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Guest Contributor: Best of Both Worlds – Bonds as an Alternative Asset Investment

By: Matt Leiter, Chief Financial Officer, Trilogy Real Estate Group

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By: Matt Leiter, Chief Financial Officer, Trilogy Real Estate Group

Mention the words “traditional asset class,” and the three investment categories that come to mind are stocks, bonds and cash. In the meantime, the “alternative asset class” is defined as every other investment that doesn’t fall into those buckets. Specifically, alternative asset classes include precious metals, collectibles, currencies, commodities, private equity, hedge funds and real estate.

As alternative investment returns tend to have a lower correlation to the standard asset classes, they are increasingly being used as key diversifiers to both help offset market volatility and generate higher returns, especially during periods of low yields. However, sourcing, understanding owning and selling these investments can create its own set of challenges.

The good news is that, under certain situations, a more traditional asset class — such as investments structured as bonds — can be used within the framework of an alternatives allocation — such as real estate. Such investments can combine the higher returns and diversification attributes of an alt asset, with the familiarity and transparency of its more traditional counterpart.

Considering the Traditional Asset Benefits

While alternative assets can provide the plethora of advantages outlined above, the onerous investment process, suitability restrictions and real or perceived exoticness can deter individuals from funneling their financial resources into real estate or precious metals. However, bonds used within the focus of alternatives allocation can help reduce the challenges inherent in acquiring and owning alternative assets, while providing many benefits.

Investor protections. Bonds typically offer covenants and/or indentures that represent the bondholder’s interests by detailing the rules and responsibilities that each party must adhere to.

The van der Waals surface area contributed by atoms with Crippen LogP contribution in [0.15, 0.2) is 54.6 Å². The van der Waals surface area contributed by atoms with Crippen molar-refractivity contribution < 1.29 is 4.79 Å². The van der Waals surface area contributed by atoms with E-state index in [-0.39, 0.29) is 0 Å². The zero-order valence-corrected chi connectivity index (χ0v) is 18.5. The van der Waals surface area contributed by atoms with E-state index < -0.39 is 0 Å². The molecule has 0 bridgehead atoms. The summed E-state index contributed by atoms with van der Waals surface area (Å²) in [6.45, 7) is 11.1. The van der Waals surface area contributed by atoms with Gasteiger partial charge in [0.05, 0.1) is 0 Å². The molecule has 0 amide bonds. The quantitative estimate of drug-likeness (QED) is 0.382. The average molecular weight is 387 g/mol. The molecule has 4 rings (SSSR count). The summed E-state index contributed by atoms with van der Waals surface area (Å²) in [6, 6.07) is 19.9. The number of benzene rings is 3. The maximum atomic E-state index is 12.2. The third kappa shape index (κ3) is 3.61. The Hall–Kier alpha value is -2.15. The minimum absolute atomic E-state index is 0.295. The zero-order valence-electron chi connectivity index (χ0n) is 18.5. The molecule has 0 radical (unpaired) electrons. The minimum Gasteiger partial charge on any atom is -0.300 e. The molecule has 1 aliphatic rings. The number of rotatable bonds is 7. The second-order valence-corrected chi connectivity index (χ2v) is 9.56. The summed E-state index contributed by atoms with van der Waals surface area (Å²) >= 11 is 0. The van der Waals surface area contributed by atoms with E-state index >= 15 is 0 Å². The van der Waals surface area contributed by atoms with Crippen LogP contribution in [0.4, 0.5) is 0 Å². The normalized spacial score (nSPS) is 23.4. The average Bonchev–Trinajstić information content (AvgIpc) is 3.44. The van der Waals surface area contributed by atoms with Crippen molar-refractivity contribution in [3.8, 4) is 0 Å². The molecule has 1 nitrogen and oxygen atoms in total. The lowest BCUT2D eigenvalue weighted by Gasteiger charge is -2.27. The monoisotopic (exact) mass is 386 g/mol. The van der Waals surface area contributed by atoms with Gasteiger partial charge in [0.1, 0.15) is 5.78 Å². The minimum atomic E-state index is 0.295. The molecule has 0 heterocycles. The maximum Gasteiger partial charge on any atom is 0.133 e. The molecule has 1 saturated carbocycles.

Defined term. Bonds offer an investment deadline, known as the maturity date. This time limit eliminates the moving target inherent with many alternative investments and the return of investor principal.

Steady returns with upside potential. Returns offered by alt assets can be highly variable. For instance, distributions from non-traded REITs are dependent upon the board’s decisions and income from investment properties. An unfavorable interest rate environment and a relatively higher fee structure can result in a negative cash flow, leaving no money left for income distribution to investors. But bonds pay a stated coupon rate, regardless of asset performance. Additionally, in the case of asset-backed bonds, they can be structured to enhance total return with access to “sweeteners” like contingent interest based on the underlying asset performance.

Ease of purchase. Individuals attempting to invest in certain alternative assets can run into the following challenges:

  • Suitability. Many times, only accredited investors can quality for hedge funds, private placements and private equity investments. But bonds, especially those packaged through a Reg A offering, can be available to non-accredited investors.
  • Red tape. Private placements and non-traded product investments require the submission of reams of paperwork before purchase. Because bonds are considered traditional investments, they can be readily purchased with simple one-page order forms.
  • Availability. Bonds are widely available on common electronic platforms allowing investors and investment professional to find and purchase directly from major platforms including, but not limited to, Schwab, TD Ameritrade and Fidelity.

Transparency. Many alternative investments provide little to no financial reporting which can make it difficult to understand how an investment is performing. But bonds packaged within a Regulation A offering must file audited financials with the Securities and Exchange Commission on a regular basis. This allows investors to obtain a good idea of operations, returns and other factors that are crucial to effective decision-making.

Blending the Alternative with the Traditional

Well-packaged bonds can marry the best of fixed income and alternative investing to provide bondholders with diversification, inflation protection, insulation from market volatility and attractive risk-adjusted returns.

Matt Leiter is the chief financial officer for Trilogy Real Estate Group, where he leads the company’s capital markets strategy. Mr. Leiter has filled senior executive roles in real estate development and investment arenas for more than 20 years and has structured, launched and overseen the distribution of 14 investment funds including 1031 Delaware statutory trusts, mezzanine debt offerings, opportunity zone funds, preferred equity offerings and the first Regulation A Tier II real estate bond funds. As a real estate developer, Mr. Leiter entitled and developed more than $350 million in multifamily and mixed-use development projects.

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The views and opinions expressed in the preceding article are those of the author and do not necessarily reflect the views of The DI Wire.